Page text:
Third Embodiment

A semiconductor device according to a third embodiment is described. FIG. 4 is a view illustrating a schematic configuration of a semiconductor device 102 according to the third embodiment.

The same reference numerals are supplied to components similar to the semiconductor devices according to the first and second embodiments, and detailed descriptions are not given.

As illustrated in FIG. 4, in the embodiment, motor drive apparatus 112 are provided to correspond to respective phases of the motor 201. The motor drive apparatus 112 includes the semiconductor device 102 and the current detection circuit 300. The semiconductor device 102 is different from the semiconductor device 101 according to the second embodiment in a point that a plurality of auxiliary switching circuits 20 are included. On the other hand, the configuration of the current detection circuit 300 is similar to the first embodiment.

As illustrated in FIG. 4, the semiconductor device 102 of the embodiment includes the main switching circuit 10, the plurality of auxiliary switching circuits 20, the switch control circuit 30, and the drive control circuit 40. The main switching circuit 10 and the drive control circuit 40 are similar to the first embodiment.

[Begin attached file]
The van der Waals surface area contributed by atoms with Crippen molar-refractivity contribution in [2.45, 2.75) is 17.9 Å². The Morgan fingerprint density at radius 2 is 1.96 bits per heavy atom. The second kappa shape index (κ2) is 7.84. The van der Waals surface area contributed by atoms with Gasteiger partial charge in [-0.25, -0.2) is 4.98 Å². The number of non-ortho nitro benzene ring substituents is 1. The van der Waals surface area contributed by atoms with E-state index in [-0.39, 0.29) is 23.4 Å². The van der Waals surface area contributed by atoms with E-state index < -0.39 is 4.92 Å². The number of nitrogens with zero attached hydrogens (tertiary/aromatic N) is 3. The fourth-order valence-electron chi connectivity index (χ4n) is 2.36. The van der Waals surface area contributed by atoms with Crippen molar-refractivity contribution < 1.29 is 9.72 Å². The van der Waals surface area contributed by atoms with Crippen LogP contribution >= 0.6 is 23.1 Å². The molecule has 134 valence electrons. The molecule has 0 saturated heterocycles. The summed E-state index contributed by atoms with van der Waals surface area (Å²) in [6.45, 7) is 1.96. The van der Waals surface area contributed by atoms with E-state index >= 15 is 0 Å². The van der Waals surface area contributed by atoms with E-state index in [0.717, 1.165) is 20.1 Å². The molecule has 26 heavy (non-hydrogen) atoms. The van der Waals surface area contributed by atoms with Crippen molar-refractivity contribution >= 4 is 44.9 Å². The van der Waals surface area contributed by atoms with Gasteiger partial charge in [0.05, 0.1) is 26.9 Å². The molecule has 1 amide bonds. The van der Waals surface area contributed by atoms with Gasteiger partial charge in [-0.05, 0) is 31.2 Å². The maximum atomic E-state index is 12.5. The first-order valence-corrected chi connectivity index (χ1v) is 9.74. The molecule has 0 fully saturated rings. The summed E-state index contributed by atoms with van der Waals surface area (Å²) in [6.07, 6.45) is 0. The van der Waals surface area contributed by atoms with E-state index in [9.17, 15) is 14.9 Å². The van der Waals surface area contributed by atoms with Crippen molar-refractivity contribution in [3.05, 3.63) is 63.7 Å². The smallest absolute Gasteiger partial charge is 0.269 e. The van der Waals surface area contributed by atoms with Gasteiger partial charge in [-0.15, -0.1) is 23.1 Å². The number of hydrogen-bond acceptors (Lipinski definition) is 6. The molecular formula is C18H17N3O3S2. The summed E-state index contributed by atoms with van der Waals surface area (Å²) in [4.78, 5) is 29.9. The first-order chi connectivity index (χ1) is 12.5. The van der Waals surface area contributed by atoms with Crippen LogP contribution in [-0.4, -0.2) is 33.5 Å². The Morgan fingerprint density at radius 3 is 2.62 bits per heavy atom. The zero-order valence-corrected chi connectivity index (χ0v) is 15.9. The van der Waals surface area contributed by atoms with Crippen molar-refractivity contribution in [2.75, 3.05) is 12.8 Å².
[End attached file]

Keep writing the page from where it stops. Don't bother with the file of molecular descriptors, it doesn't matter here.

Each of the plurality of auxiliary switching circuits 20 is independently controlled by the switch control circuit 30. Note that the configuration of each auxiliary switching circuit 20 is similar to the second embodiment.

The switch control circuit 30 compares the load current detected at the current detection circuit 300 with a plurality of threshold values, and the switch control circuit 30 determines the number of driven auxiliary switching circuits 20 based on a comparison result, and the switch control circuit 30 switches the switches 51, 52 from the off states to the on states in accordance with the determined number.

Hereinafter, drive operations of the motor 201 using the semiconductor device 102 of the embodiment are described.

In the embodiment, when the load current detected at the current detection circuit 300 is equal to or less than a first threshold value being a minimum among the plurality of threshold values, the switch control circuit 30 turns all of the switches 51, 52 into the off states. Therefore, the PWM signal generated at the PWM unit 40a is input only to the main switching circuit 10 via the pre-driver circuit 40b. Accordingly, only the main switching devices 11 to 14 whose input capacitances are relatively small perform the switching operations, and therefore, the switching loss is reduced.